In the south polar EASE-Grid 2.0 projection, includes data that represent fore- and aft-looking views of the 360° antenna scan. Contains brightness temperature observations, instrument viewing geometry information, and quality bit flags.

Metadata Fields

Includes all metadata that describe the full content of each file. For a description of all metadata fields for this product, refer to the Metadata Fields document.

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File Naming Convention

Files are named according to the following convention, which is described in Table 1:

SMAP_L1C_TB_[Orbit#]_[A/D]_yyyymmddThhmmss_RLVvvv_NNN.[ext]

For example:

SMAP_L1C_TB_03895_D_20160113T000349_R13080_001.h5

Where:

Table 1. File Naming Conventions
Variable Description
SMAP Indicates SMAP mission data
L1C_TB Indicates specific product (L1C: Level-1C; TB: Brightness Temperature)
[Orbit#] 5-digit sequential number of the orbit flown by the SMAP spacecraft when data were acquired. Orbit 00000 began at launch.
[A/D] Half-orbit pass of the satellite, such as: 
A: Ascending (where satellite moves from South to North, and 6:00 p.m. is the local solar equator crossing time)
D: Descending (where satellite moves from North to South, and 6:00 a.m. is the local solar equator crossing time)
yyyymmddThhmmss Date/time in Universal Coordinated Time (UTC) of the first data element that appears in the product, where:
yyyymmdd 4-digit year, 2-digit month, 2-digit day
T Time (delineates the date from the time, i.e. yyyymmddThhmmss)
hhmmss 2-digit hour, 2-digit month, 2-digit second
RLVvvv Composite Release ID, where:
R Release
L Launch Indicator (1: Post-launch standard data)
V 1-Digit Major Version Number
vvv 3-Digit Minor Version Number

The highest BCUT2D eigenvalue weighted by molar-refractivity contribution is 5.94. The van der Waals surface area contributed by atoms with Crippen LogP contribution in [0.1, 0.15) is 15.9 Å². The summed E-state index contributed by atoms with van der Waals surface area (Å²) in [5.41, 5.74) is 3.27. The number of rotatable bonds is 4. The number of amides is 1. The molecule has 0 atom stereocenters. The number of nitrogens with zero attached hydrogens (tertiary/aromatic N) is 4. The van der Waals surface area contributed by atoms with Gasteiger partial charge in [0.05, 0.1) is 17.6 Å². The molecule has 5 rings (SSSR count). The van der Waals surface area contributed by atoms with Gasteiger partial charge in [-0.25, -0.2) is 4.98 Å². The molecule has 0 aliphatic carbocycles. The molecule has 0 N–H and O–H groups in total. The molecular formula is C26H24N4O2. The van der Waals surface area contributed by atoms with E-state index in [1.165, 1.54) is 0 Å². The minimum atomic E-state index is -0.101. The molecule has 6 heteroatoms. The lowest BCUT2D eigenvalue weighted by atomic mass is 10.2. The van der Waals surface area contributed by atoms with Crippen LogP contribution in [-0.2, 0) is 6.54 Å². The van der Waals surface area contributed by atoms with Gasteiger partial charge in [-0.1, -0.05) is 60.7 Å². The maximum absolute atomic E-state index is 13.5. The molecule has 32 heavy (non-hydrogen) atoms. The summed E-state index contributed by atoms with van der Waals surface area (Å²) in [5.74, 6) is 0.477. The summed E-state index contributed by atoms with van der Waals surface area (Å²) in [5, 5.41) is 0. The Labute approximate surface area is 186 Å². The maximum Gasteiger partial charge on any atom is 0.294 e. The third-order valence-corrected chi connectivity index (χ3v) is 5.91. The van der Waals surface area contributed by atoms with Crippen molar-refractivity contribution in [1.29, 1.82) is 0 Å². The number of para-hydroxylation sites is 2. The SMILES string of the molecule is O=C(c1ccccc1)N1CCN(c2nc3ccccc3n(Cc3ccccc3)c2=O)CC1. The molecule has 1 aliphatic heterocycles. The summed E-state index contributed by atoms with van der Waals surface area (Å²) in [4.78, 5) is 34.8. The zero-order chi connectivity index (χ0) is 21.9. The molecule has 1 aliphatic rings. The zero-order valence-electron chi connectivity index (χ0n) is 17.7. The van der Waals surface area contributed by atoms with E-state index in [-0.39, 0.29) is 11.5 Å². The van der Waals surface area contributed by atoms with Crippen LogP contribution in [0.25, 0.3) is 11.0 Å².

Example: R13242 indicates a a standard data product with a version of 3.242. Refer to the SMAP Data Versions page for version information.
NNN Number of times the file was generated under the same version for a particular date/time interval (002: 2nd time)
.[ext] File extensions include:
.h5 HDF5 data file
.qa Quality Assurance file
.xml XML Metadata file
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File Size

Each half-orbit file is approximately 4.6 MB.

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File Volume

The daily data volume is approximately 174 MB.

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Spatial Coverage

Coverage spans from 180°W to 180°E, and from approximately 85.044°N and 85.044°S for the EASE-Grid, Version 2.0. The gap in coverage at both the North and South Pole, called a pole hole, has a radius of approximately 400 km. The swath width is 1000 km, enabling nearly global coverage every three days.

Spatial Coverage Map

Figure 2 shows the spatial coverage of the SMAP L-Band Radiometer for one descending half orbit, which comprises one file of this data set.

Figure 2. Spatial Coverage Map displaying one descending half orbit of the SMAP L-Band Radiometer. The map was created using the Reverb | ECHO tool.

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Spatial Resolution

The native spatial resolution of the radiometer footprint is approximately 40 km. Data are then gridded using the 36 km EASE-Grid 2.0 projection.

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Projection and Grid Description

EASE-Grid 2.0

These data are provided on the EASE-Grid 2.0 (Brodzik et al. 2012) in three different equal-area projections: a global cylindrical, and both a Northern and Southern Hemisphere azimuthal. Each grid cell has a nominal area of approximately 36 x 36 km2 regardless of longitude and latitude.

EASE-Grid 2.0 has a flexible formulation. By adjusting a single scaling parameter, a family of multi-resolution grids that nest within one another can be generated. The nesting can be adjusted so that smaller grid cells can be tessellated to form larger grid cells. Figure 3 shows a schematic of the nesting to a resolution of 3 km (4872 rows x 11568 columns on global coverage), 9 km (1624 rows x 3856 columns on global coverage), and 36 km (406 rows x 964 columns on global coverage).